Friday, 10 May 2013

Fanny Magnet.



The first time I was in America I lost count of the number of times  people asked me if I had ever seen the Queen of England or if I lived in London. It soon became apparent that many Americans don't know anything about my country other than the fact that we have a Royal Family who live in London.

I tried telling them that I lived in the north of England and not in the south where London is but this was met with blank looks and people saying 'Huh'?
Americans don't care about mushy peas, cobbled streets, coal mining villages, bleak moorlands or grinding poverty.  They want to see the Queen wearing a crown with so many jewels in it that  even the most blinged-up gangster rapper would consider a bit ostentatious.

So in a blatant piece of band wagon jumping I am going to talk about Royalty in a bid to attract more American readers because I am a shameless hussy.

Prince Harry has been visiting America recently and the streets of Washington are lined with women taking pictures on their mobiles and getting damp around the gusset area at the thought of his royal gingerness.

Harry is great, he fights the Taliban in Afghanistan and plays strip poker in Las Vegas hotels. When Prince William got married Harry looked and acted like a normal bloke at his brothers wedding, whispering 'She's gorgeous' to the groom as Kate walked down the aisle. It isn't hard to imagine him dancing and flirting with the bridesmaids at the reception, jacket off and pint in hand.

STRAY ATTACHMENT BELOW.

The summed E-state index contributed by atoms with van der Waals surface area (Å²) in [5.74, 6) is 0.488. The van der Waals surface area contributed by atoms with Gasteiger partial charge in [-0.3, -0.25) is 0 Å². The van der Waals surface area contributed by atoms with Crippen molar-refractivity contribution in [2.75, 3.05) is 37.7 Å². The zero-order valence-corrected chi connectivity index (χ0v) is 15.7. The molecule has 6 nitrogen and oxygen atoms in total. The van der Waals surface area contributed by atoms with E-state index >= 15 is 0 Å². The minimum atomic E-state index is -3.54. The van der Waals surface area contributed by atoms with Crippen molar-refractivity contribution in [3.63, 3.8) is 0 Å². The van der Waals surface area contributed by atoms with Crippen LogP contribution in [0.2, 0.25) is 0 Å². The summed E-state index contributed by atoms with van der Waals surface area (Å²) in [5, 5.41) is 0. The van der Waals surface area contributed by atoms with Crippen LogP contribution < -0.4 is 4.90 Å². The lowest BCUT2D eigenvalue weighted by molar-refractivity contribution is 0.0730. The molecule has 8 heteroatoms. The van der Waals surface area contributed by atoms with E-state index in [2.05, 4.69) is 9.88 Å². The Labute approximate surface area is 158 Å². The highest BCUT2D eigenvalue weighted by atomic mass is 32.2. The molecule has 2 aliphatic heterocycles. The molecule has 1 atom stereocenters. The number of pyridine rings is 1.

When he met Usein Bolt and challenged him to a race he distracted Bolt by getting him to look at something then sprinting down the track while his back was turned leaving Bolt to run after him laughing.

Prince Harry comes across as one of the lads. He is enormously rich and a member of the British Royal Family but he is also a squaddie and enjoys the camaraderie of Army life and isn't afraid to muck in with the rest of his comrades.  They take the piss out of him good naturedly and he takes the piss right back.

Women all over the world fancy him and men can't help but like him.  He fucks up now and again but so do the rest of us and this helps us to relate to him in a way that the rest of the Royal Family don't.  He doesn't have the same aloofness and stiff manners that his family display and you know that if you met him you would probably feel more at ease than if you met his grandma.

I once saw his dad, Prince Charles at the Great Yorkshire Show as he judged a sheep shearing competition. He seemed okay and was a lot shorter than I was expecting.

So there you are my American friends, I have met Royalty and talked about Prince Harry. All the things about England that you guys love.  Now go away and by some Union Jack tea towels.




18 comments:

Rob Z Tobor said...

I have never worked out if it is best to have Royals or not to have Royals, the obvious solution would be to make me Emperor. However I am having problems with the masses who say I have a rubbish wave and am too scruffy.

Damn fickle general public.

Lisa Shafer said...

Actually, as an American living in Scotland, I was surprised at how many people living in the UK had seen/do see royalty and/or famous government figures much more often than does the average American. I've never been in even the same area as a US President -- or even the governor of my own state. But I've been within 20 feet of the Queen and was at an event wherein a surprise visitor was Gordon Brown (while he was PM). And none of the locals thought either occasion was a big deal. (OK, it's SCOTLAND. The locals aren't as big on royalty there.) Oh, and I saw the First Minister of Scotland about 10 times.
Anyway, I suppose it does seem that Americans are obsessed with the post card version of the UK, but I still thought it worth noting to you how surprised I was to find that important figures were so very much more accessible in a smaller country.

Miranda Hardy said...